And whereas you don't need to completely clear out your bathroom cabinets for hydroquinone, you should get ready to read a whole lot of labels 'cause there are a few ingredients you should steer clear of.
Here's the list of ingredients you should avoid while using hydroquinone products: hydrogen peroxide, benzoyl peroxide, any other peroxides, and resorcinol.
In the case of peroxide products, you'll most likely find them in acne treatments and oxygen-infusing skin care treatments so tread carefully with those. Using peroxide products along with hydroquinone can temporarily stain your skin. You'll most likely be able to remove the stain with some soap and water but it's still best avoided.
More important to avoid is resorcinol, which is an ingredient that's used to treat everything from acne to warts. Whereas its be fine on its own, when used with hydroquinone products, it can increase your risk of ochronosis. In fact, in the 1980s, hundreds of ochronosis cases in South Africa were linked to using a combination of resorcinol and hydroquinone. Now we know better so stay away from any products that contain resorcinol while using hydroquinone.
Quick heads up: resorcinol is found in quite a few popular skin lightening products like Clarins Vital Light Serum, Clinique Even Better Clinical Dark Spot Corrector, and Philosophy Miracle Worker Dark Spot Corrector so if you're using any of those, put them aside until you're well and done with your round of hydroquinone.
Are there products I must use with hydroquinone?
On the other end of the spectrum are the products that you absolutely must use with hydroquinone. Actually, it's just one product and you probably already know what it is: SUNSCREEN.
Aim for at least a 30 to 50 SPF, broad-spectrum sunscreen while you're using hydroquinone and apply it religiously and generously every time you head outside. If you can't be bothered to cover your body in sunscreen every time you step outdoors, wear protective clothing - preferably with UPF - or even get yourself a sun umbrella. They're not as dorky as they seem - there are even some cute ones, we promise.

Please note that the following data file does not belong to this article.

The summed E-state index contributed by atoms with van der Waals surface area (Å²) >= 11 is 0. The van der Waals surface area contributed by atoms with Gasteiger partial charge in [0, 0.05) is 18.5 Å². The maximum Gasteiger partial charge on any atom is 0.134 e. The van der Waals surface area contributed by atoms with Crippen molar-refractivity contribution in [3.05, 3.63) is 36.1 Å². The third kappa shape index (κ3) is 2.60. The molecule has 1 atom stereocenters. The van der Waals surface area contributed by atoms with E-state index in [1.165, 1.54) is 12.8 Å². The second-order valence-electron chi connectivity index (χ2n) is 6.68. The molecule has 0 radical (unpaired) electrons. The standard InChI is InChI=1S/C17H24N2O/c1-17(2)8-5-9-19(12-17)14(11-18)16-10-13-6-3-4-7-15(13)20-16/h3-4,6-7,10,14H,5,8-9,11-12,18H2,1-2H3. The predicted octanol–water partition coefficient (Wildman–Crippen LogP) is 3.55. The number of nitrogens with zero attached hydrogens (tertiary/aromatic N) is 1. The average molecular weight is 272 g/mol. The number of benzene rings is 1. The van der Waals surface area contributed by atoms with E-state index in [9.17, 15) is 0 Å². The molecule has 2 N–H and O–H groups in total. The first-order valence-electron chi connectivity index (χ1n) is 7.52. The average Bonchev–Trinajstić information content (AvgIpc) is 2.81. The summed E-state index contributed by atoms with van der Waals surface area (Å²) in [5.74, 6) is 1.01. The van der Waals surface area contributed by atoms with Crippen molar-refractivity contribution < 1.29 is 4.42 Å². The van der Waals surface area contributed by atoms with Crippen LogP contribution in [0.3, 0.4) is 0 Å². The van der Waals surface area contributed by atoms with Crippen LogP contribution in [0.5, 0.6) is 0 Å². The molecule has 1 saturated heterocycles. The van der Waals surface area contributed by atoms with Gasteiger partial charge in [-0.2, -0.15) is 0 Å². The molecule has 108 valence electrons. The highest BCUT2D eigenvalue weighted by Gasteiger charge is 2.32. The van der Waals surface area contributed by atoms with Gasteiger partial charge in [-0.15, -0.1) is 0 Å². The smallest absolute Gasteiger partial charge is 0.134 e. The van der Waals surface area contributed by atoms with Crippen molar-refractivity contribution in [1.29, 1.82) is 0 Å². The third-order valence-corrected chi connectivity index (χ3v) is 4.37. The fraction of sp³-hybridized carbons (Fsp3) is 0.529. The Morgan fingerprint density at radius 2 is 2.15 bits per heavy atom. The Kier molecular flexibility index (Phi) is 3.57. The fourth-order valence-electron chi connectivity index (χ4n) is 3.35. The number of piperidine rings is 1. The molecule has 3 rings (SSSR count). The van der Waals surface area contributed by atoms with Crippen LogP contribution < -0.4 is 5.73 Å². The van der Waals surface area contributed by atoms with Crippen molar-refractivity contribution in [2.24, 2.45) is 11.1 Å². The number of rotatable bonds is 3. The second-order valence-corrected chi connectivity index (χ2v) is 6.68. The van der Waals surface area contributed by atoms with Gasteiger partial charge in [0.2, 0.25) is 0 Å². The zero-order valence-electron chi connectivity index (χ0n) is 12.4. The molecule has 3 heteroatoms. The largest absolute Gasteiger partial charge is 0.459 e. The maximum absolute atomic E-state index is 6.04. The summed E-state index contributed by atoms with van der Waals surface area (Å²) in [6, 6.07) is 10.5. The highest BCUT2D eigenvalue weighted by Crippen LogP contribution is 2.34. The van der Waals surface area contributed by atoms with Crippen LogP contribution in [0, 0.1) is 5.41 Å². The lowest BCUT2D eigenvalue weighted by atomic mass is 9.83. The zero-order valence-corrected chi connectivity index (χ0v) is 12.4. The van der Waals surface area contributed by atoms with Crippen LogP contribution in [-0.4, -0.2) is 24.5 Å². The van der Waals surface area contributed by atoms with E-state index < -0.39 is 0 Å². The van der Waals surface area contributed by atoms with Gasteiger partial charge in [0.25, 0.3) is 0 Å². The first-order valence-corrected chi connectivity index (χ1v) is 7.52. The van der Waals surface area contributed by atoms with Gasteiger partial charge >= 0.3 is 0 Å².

The importance of sunscreen while using hydroquinone really cannot be emphasized enough. Hydroquinone works by blocking new melanin production so if your skin is constantly exposed to new UV rays, you simply won't see results even after weeks of using hydroquinone products.
But it's not just for results - sunscreen also offers much needed protection. Because hydroquinone results in less melanin, it also leaves your skin more vulnerable to sun damage. Whereas before, you may have been able to spend a sunscreen-free morning on the beach without much irritation - while using hydroquinone, you may be surprised to find that an hour without sunscreen can result in sunburn.
It's just not worth it. Slather on the sunscreen.
How long does hydroquinone take to work?
As effective as it is, hydroquinone is not a speeding bullet solution. It will not lighten your skin overnight - or even in a week.
In most cases, you can expect to start seeing lighter skin after around 4 weeks of regular use. Keep in mind that hydroquinone doesn't break down existing pigment - it works by preventing new melanin from forming. So results will only be seen after the existing darkened skin cells naturally shed and are replaced by the new, melanin-reduced skin cells. This takes a few weeks so be patient.
That being said, there are things you can do to speed up results. The most popular product typically used alongside hydroquinone is Retin-A, a retinoid which allows the hydroquinone to penetrate the skin better and deeper and even speeds up skin cell turnover and fights pigmentation on its own. You do need a prescription for Retin-A but you can also find over the counter serums and creams containing retinol in smaller concentrations.
It won't be as potent but that may actually be a good thing since the combination of retinoids and hydroquinone can be drying, especially if you already have dry skin.
Another good, non-prescription option is AHAs like glycolic acid, lactic acid, and mandelic acid. AHAs also help the hydroquinone absorb more deeply into your skin and stimulates skin cell turnover. A good option is to use a face or body cleanser that contains AHAs before applying hydroquinone products.